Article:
Sunday sentence: The 6:41 to Paris, by Jean-Philippe Blondel

The 6:41 to Paris Sunday Sentence

The 6:41 to Paris,
by Jean-Philippe Blondel

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Sunday Sentence
is inspired by author David Abrams
at The Quivering Pen

Teaser Tuesdays (Dec 15, 2015): The 6:41 to Paris

TeaserTuesday-Teaser Tuesday is a weekly bookish meme, hosted by MizB of A Daily Rhythm.

Teaser Tuesdays 

I have not done this for a while, but this book is worth while appearing here!

Today, my Teasers are from

The 6:41 to ParisClick on the book cover to know more about it

Short dense novel highlighting the rampant anonymity of our individualistic society, but also how a simple train ride can invite you to re-examine your life and your connections.

“Ah-hah, there’s a guy looking for somewhere to sit. He comes a bit closer. He stops. He glances at the seat. Hesitates. Keeps walking. Turns around again. I avoid looking at him. I can just detect his movement at the edge of my vision. For a moment I think I’ve won, that his desire for comfort is about to collide with the invisible wall of my indifference. No such luck . He clears his throat quietly, his voice is somewhat hoarse. “Excuse me, is this seat taken?” God, the idiotic phrases we say every day. I shake my head and sigh, just to let him know it really is a bother. I pull my bag out of the way and decide to look him in the face.
Oh. My. God.
Any more of my bullshit and I would have ended up standing for the entire trip— or sitting across from the toilets on one cheek. Having said that, I did hesitate. Because when I realized that the only seat available was next to Cécile Duffaut, I felt slightly dizzy, like the heroine of a nineteenth century novel, and I said to myself again, No, it can’t be, and I thought I’d move on to the next car.”
pages 26-27

I know, my Teasers are more than 2 sentences, but it’s one thought by a narrator and one by the other. As many sentences contain very few words, it would not have made any sense if I had really followed the rule, lol

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If you live in the US,
you can get this book for free
if you commit to review it on your blog!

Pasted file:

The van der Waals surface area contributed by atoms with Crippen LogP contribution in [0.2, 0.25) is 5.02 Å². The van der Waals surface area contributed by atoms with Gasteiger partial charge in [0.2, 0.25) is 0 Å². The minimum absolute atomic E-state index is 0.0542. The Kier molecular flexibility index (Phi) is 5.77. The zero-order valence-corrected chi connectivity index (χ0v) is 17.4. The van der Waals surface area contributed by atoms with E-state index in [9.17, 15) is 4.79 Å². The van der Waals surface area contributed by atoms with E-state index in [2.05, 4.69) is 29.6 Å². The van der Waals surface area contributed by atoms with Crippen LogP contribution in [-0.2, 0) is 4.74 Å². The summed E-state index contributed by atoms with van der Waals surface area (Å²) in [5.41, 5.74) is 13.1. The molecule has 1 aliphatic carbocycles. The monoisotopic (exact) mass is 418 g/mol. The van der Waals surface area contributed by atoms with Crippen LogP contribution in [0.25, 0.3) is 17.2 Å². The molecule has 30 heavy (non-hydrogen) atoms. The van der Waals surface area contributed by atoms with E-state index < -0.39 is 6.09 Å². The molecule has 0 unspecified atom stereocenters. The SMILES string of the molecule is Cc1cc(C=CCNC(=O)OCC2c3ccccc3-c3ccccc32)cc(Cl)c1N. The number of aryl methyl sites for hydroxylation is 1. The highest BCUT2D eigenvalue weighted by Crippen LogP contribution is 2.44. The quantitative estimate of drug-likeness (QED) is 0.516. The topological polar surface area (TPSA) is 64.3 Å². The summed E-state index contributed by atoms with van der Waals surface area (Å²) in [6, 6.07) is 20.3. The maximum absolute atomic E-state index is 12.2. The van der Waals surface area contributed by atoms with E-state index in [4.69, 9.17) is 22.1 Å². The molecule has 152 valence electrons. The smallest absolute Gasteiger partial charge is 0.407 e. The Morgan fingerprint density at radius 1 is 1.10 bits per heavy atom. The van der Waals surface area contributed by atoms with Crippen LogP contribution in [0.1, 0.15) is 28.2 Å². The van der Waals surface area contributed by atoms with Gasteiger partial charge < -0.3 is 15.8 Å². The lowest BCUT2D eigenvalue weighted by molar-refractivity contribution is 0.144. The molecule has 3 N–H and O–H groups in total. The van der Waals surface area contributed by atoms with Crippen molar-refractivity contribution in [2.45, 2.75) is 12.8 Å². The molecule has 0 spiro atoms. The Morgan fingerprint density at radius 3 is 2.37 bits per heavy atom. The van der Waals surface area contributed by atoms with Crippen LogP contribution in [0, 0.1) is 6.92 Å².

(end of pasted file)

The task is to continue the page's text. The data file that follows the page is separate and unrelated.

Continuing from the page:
Come sign up now before it’s too late!

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Anyone can play along! Just do the following:

• Grab your current read
• Open to a random page
• Share two (2) “teaser” sentences from somewhere on that page
• BE CAREFUL NOT TO INCLUDE SPOILERS!
(make sure that what you share doesn’t give too much away!
You don’t want to ruin the book for others!)
• Share the title & author, too,
so that other TT participants can add the book to their TBR Lists
if they like your teasers!

 

Book review and giveaway: The 6:41 to Paris – I love France #163

I LOVE FRANCE
And maybe you do too!
If you have recently read a good book in connection with France,
or watched a movie, read an article on France, etc,
please mention it in the comment section
and add a link to your blog post if you have one.
I will regularly post a recap of all the links mentioned.
If it’s a book review, why not enter it in the 2015 French Bingo?

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The 6:41 to Paris

The 6:41 to Paris

The 6:41 to Paris

by Jean-Philippe Blondel

literary fiction

Translated by Alison Anderson

Release date: November 10, 2015
at New Vessel Press

153  pages

ISBN: 978-1939931269

Website | Goodreads

Buy the book | on Amazon

In full compliance with FTC Guidelines,
I received this ebook for free in exchange for a fair and honest review.
I was in no way compensated for this post as a reviewer, and the thoughts are my own.

This book counts for the following Reading Challenges

                  New-Release-Challenge French Bingo 2015 logo  New Authors 2015

                  2015 ebook    2015 Translation 

     

     MY THOUGHTS ABOUT THIS BOOK

  Rating systemRating systemRating systemRating systemRating system 

One thing that I have always loved when living in France was traveling by train. I have met interesting people and it allows you both to have a good view of where you are going through while leaving ample room to your own thoughts, as the two characters in The 6:41 To Paris experience. Plus, the author and a character are from Troyes, in the Champagne region, where I spent several years, so I had an extra interest for this book.
Click to continue reading